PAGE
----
The overarching aim of his project, then, is to find ways to allow animal lives to matter, that is, to count and become salient in those disciplines, institutions, and practices that have traditionally excluded animals from the circle of concern. Given Iveson’s philosophical background, the natural place to look for allies for such a project is the analytic philosophical tradition, populated by luminaries such as Peter Singer, Tom Regan, and Paola Cavalieri. The standard gesture in this discourse is to extend ethical consideration to animals by way of analogical reasoning, demonstrating that animals are sufficiently similar to human beings as moral patients so as to warrant similar moral standing and consideration. Iveson, though, takes a critical stance toward this tradition, as it tends to gloss over the radical singularity and alterity of animals and to neutralize human-animal differences by way of conceptual and practical schemas. In so doing, he joins philosophers and theorists in the pro-animal feminist care tradition, who seek to ground animal ethics in caring relations between and among human beings and animals. And yet, despite Iveson’s proximity to this tradition, his deeper philosophical commitments derive from the Continental tradition, with Jacques Derrida and Friedrich Nietzsche being among the primary sources of inspiration. From Nietzsche and Derrida, Iveson borrows the notion that the denial of animal finitude and singularity lies at the very heart of the current crisis in human-animal relations. As such, the task of Zoogenesis can perhaps best be read as a meditation on the sources of that denial as well as what it would take to acknowledge and affirm animal finitude and singularity. The latter, affirmative task would not be so much a matter of granting animals their uniqueness and relation to death but of discovering and encountering it in various ways in the shared spaces in which human-animal relations emerge and are sustained. I will track the main thread of this critical and affirmative analysis in Iveson’s work by examining some of the key themes in each of the five main parts of the work.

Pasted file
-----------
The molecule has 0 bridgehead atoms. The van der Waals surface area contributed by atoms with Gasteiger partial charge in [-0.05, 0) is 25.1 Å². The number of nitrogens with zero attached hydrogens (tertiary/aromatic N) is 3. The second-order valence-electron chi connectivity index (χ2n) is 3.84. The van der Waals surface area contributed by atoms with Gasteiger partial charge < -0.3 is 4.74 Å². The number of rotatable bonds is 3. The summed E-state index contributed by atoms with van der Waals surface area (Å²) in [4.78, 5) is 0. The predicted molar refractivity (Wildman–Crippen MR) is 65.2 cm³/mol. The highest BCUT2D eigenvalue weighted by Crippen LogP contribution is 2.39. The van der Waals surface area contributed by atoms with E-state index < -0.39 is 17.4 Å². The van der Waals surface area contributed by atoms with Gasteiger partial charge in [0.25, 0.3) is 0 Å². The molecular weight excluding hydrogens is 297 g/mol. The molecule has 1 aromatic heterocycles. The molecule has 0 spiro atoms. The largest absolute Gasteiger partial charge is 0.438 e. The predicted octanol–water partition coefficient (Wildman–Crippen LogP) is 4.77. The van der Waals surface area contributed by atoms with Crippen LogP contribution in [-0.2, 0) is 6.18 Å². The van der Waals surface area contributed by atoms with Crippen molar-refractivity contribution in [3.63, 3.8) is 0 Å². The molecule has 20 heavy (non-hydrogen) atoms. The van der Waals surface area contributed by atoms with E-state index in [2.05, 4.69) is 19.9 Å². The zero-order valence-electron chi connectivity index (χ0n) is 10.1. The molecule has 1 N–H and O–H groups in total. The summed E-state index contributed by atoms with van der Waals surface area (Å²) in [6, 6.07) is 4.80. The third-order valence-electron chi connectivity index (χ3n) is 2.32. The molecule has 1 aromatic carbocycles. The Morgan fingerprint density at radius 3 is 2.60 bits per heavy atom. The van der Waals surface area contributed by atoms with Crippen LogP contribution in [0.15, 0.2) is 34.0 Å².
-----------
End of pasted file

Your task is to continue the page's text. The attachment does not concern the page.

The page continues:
From Animalization to Zoogenesis. The bulk of Iveson’s book provides a condensed but rigorous reading of the history of philosophy and theory in view of animals and animality. In Part One, he argues that the guiding thread linking together thinkers as diverse as Plato, Martin Heidegger, and Maurice Blanchot is a denigration of animality (both human and nonhuman forms) and a denial of death to animals themselves. In a close reading of Plato’s Meno, Iveson shows how Platonic dualism (the reigning metaphysical system in much of intellectual and Western culture for over two millennia) teaches us to seek the highest truth, beauty, and the Good by leaving behind the sensible world and preparing for a disembodied life beyond death. Although this non-finite mode of human existence is disavowed by post-metaphysical thinkers such as Blanchot and Heidegger, both of whom return the human to its irreducibly mortal mode of existence, such mortality is not understood to be shared between and among human beings and other animals. Instead, mortality and the “capacity” for dying one’s own death come to be seen as  something proper only to human beings. As such, Iveson notes, the post-metaphysical decentering of the human subject that throws the subject outside of itself and toward its singular being-toward-death is insufficient to displace the anthropocentrism at the heart of the philosophical tradition. In order to accomplish this latter goal and to continue the post-metaphysical task of thought require giving finitude back to animals, or rather catching sight of the shared mortality at the heart of all human and animal life.